I'm not going back to New York


Within two days the entire mansion is baby-proofed. Dan watches in awe as Blair expertly sets up a play area she purchased in the middle of the entertainment room, although CeCe does not approve.

"I can't watch my Real Housewives in a room with a baby," she says with annoyance.

But Blair using her hands, not delegating or demanding he help her in any way, that's pure magic. Dan knows she can do absolutely anything she sets her mind to, and here's the proof. She's always doing something these first few days; changing diapers, washing Maggie down, putting soft cushions on corners and safety plugs in outlets, feeding or burping her daughter…

It's impressive. Sometimes when he watches her, Dan wonders if he would've been this accomplished at taking care of Milo after a year.

A part of him still misses the small child that was once his, no matter what Georgina says about it. Milo is three now, probably starting preschool in the fall. He probably doesn't remember Dan at all, doesn't know him as the one who held him when he couldn't sleep, who fed him, bathed him, watched after him constantly…

He doesn't want to dwell on it. He'd rather just watch Blair be a mother, one of the most amazing things Dan's ever seen.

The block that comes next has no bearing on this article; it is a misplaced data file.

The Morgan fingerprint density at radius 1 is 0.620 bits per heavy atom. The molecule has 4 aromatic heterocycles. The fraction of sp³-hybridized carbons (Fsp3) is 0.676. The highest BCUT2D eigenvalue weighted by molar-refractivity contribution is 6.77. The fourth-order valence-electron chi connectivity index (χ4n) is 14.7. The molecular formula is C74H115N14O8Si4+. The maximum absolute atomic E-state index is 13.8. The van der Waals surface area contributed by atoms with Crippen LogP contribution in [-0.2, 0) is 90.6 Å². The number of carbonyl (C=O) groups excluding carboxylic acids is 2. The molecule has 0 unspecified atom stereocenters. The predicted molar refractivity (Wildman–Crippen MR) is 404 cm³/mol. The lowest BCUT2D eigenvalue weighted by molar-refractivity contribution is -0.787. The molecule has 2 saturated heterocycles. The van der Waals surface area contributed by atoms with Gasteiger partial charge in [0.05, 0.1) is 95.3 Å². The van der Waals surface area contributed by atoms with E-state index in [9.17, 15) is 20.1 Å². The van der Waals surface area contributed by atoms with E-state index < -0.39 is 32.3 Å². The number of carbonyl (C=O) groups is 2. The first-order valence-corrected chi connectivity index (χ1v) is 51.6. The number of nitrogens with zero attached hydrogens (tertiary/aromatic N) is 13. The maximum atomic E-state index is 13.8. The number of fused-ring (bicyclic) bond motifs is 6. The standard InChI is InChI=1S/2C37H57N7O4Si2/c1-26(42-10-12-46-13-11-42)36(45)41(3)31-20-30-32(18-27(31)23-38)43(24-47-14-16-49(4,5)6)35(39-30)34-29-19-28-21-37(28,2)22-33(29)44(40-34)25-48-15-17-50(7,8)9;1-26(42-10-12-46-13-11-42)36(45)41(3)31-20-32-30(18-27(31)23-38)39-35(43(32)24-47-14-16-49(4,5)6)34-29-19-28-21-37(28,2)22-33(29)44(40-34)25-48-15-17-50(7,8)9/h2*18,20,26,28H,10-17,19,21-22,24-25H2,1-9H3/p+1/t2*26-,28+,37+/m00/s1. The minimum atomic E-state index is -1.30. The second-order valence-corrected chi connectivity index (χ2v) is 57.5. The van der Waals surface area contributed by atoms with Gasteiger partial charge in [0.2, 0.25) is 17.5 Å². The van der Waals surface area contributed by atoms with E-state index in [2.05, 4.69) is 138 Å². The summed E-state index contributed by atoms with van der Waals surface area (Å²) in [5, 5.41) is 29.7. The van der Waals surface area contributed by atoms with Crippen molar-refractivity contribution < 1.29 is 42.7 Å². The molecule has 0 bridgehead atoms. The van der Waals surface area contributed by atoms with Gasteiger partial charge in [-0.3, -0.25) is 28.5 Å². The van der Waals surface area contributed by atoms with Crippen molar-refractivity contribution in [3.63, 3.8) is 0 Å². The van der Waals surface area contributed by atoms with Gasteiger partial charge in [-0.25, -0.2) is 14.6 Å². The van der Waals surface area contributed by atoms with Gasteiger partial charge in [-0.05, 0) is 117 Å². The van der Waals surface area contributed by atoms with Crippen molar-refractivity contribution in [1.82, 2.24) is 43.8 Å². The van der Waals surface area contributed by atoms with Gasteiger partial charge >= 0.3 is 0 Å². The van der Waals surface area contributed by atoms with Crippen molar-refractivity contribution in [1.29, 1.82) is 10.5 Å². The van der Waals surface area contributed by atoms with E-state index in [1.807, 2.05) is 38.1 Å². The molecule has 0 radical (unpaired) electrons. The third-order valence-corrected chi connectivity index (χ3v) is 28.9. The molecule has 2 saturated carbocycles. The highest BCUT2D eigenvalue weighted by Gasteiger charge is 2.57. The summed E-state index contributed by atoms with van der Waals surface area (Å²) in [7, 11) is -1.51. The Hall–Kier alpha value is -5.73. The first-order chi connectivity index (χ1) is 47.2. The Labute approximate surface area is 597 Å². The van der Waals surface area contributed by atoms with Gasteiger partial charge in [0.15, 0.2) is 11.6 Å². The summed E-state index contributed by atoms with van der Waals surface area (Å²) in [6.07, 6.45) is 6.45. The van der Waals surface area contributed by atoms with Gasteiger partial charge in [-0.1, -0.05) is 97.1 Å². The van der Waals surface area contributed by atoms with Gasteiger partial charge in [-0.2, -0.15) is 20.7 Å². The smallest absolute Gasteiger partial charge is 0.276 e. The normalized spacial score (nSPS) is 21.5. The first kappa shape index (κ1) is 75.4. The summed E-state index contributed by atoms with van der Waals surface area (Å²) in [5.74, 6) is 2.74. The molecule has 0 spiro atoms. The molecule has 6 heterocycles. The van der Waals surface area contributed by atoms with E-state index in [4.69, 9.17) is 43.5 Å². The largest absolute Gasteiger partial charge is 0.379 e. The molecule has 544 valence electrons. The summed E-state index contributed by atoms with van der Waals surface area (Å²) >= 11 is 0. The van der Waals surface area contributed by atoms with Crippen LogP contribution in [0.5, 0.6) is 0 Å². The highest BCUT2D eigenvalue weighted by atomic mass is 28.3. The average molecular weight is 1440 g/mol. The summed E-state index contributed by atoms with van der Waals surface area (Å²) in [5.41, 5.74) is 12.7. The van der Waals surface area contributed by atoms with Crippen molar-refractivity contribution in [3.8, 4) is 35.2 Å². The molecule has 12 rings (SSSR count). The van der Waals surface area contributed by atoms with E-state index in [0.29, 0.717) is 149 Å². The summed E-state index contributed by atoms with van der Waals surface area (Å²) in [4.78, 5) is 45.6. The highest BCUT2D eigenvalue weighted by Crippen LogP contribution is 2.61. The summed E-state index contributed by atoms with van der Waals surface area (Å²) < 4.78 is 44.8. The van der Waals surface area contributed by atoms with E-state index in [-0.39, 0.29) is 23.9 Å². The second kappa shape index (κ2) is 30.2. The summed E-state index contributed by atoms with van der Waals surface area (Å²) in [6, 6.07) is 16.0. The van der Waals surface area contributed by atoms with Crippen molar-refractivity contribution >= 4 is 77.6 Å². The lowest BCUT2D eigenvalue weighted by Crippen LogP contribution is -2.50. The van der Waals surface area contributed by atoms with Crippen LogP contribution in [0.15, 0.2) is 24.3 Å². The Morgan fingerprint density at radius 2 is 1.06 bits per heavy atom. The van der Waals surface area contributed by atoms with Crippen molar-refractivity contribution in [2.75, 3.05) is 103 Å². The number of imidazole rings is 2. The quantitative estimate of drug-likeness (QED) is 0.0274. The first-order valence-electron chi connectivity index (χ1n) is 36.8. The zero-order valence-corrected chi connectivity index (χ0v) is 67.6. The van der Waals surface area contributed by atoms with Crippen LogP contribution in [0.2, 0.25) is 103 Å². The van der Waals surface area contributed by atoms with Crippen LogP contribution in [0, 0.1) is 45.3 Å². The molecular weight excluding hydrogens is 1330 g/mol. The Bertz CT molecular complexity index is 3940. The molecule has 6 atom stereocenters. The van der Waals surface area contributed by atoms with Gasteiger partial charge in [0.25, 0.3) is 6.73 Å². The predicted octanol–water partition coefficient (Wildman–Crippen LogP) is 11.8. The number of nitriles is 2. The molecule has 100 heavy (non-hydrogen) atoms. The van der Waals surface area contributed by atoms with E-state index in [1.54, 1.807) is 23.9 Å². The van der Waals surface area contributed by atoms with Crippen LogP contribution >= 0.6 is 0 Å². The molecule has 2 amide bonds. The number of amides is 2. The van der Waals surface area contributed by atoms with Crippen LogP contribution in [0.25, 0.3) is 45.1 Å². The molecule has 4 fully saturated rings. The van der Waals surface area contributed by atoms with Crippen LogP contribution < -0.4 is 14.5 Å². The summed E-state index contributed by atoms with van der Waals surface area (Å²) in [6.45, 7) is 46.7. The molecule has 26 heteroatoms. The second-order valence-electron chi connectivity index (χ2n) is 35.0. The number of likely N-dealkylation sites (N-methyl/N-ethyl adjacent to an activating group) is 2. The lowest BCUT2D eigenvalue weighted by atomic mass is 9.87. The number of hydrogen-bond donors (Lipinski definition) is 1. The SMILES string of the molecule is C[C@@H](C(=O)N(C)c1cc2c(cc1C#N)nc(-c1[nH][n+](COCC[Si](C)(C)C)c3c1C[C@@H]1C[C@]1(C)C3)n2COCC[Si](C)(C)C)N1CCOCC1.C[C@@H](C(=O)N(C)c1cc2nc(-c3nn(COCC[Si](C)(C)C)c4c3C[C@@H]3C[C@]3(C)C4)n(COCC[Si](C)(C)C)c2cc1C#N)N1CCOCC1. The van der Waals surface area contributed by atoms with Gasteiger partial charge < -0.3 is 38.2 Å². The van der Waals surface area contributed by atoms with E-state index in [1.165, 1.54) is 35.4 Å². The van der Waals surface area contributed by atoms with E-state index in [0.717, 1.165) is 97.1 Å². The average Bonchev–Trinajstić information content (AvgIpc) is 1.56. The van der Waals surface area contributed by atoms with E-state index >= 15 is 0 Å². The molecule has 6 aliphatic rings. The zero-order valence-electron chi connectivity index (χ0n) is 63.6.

"Chuck isn't allowing for an amicable divorce," she told him after putting her things in Jenny's guest room that first day (Dan said nothing about its former inhabitant). Maggie slept in a stroller, still out from the drive from LAX to Montecito. "He's fighting very hard under 'no precedent' and making things… difficult."

"But there is precedent," Dan said, surprised that Chuck could even take that option.

Blair nodded grimly. "I have records of his extended trips from New York, as well as the family therapist's recommendation that we should continue our sessions as per my wishes from six months ago. His lawyers are good, but it won't hold up against common sense. So, they're trying for negligent parenting."

"Well, he is negligent," he agreed, but she looked steely-eyed.

"I meant, he's claiming that I'm a negligent parent based on my depression."

Dan felt as if a bowling ball had just been thrown into his stomach. He was winded, sick at the thought, angered beyond belief.